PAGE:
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Part XXXII Elementary, My Dear Watson

August 3, 1999

I read in the paper yesterday that the temperature reached 116 degrees in Chicago recently.  I need to stop complaining about how hot it is here.  That being said, it's been damn hot here, and in Japan central air-conditioning is very difficult to find.  The city office has it, but none of the schools do.  Fortunately, it is now summer vacation here, and I am in the city office every day.  Unfortunately, it is now summer vacation here, and I am in the city office every day.  Sure, it's cooler, but there is absolutely nothing to do, and I get very bored.

(Quick recap: the Japanese school year is split into three trimesters.  The first is from April to mid-July. The second is from September to mid-December.  The third is from January to mid-March.  There is a long (six-week) summer vacation in July/August, and short (one or two week)  vacations over the new year and in late March.  Got that?)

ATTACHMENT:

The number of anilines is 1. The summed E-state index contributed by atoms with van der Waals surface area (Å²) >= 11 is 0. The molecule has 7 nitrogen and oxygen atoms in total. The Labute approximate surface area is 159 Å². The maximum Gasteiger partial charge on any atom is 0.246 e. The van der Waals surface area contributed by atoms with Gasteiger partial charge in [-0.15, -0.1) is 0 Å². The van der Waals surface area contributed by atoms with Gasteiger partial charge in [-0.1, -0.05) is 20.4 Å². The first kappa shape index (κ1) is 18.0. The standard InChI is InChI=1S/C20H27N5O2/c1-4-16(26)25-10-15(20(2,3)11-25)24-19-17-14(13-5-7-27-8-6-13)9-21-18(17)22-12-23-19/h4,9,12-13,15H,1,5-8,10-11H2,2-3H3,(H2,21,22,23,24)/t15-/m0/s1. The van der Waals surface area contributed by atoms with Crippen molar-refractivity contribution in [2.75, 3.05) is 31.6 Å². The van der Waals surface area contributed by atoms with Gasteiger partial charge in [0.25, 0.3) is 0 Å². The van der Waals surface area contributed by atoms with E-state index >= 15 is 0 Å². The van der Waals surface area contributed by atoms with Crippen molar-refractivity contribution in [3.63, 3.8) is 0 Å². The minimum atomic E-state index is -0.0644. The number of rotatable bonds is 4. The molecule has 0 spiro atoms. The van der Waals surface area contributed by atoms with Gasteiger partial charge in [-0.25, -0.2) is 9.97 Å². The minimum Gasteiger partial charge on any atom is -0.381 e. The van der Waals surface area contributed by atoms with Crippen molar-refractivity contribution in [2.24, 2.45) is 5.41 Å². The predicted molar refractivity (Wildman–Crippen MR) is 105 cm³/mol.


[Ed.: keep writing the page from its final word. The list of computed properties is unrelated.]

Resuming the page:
By the way, even though the students don't have classes during summer vacation, they still have to go to school every day and attend club activities, at least in the morning.  These club activities include sports, martial arts, band, etc.  Each student participates in one and only one club.  In addition, many students, especially third-graders, study every afternoon for the high school entrance exams, which are more than six months away.  Not exactly my idea of a vacation.